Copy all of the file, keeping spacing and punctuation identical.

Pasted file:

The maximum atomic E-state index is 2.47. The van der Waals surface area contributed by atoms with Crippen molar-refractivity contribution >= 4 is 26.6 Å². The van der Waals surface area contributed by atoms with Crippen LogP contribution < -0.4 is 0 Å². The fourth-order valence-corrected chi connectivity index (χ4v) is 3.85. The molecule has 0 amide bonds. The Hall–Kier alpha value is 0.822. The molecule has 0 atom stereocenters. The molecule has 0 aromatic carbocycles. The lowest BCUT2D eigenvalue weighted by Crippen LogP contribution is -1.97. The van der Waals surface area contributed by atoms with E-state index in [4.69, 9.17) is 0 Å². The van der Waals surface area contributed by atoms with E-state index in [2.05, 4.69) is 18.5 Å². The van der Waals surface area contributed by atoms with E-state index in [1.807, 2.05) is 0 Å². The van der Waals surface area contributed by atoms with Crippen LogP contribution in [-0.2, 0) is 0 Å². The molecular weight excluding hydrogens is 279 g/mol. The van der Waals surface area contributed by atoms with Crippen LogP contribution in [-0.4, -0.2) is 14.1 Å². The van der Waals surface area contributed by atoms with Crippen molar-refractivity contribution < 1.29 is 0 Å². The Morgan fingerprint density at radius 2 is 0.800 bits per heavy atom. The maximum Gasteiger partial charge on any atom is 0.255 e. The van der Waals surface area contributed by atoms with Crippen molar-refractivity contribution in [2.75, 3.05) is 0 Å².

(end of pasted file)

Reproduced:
The maximum atomic E-state index is 2.47. The van der Waals surface area contributed by atoms with Crippen molar-refractivity contribution >= 4 is 26.6 Å². The van der Waals surface area contributed by atoms with Crippen LogP contribution < -0.4 is 0 Å². The fourth-order valence-corrected chi connectivity index (χ4v) is 3.85. The molecule has 0 amide bonds. The Hall–Kier alpha value is 0.822. The molecule has 0 atom stereocenters. The molecule has 0 aromatic carbocycles. The lowest BCUT2D eigenvalue weighted by Crippen LogP contribution is -1.97. The van der Waals surface area contributed by atoms with E-state index in [4.69, 9.17) is 0 Å². The van der Waals surface area contributed by atoms with E-state index in [2.05, 4.69) is 18.5 Å². The van der Waals surface area contributed by atoms with E-state index in [1.807, 2.05) is 0 Å². The van der Waals surface area contributed by atoms with Crippen LogP contribution in [-0.2, 0) is 0 Å². The molecular weight excluding hydrogens is 279 g/mol. The van der Waals surface area contributed by atoms with Crippen LogP contribution in [-0.4, -0.2) is 14.1 Å². The van der Waals surface area contributed by atoms with Crippen molar-refractivity contribution < 1.29 is 0 Å². The Morgan fingerprint density at radius 2 is 0.800 bits per heavy atom. The maximum Gasteiger partial charge on any atom is 0.255 e. The van der Waals surface area contributed by atoms with Crippen molar-refractivity contribution in [2.75, 3.05) is 0 Å².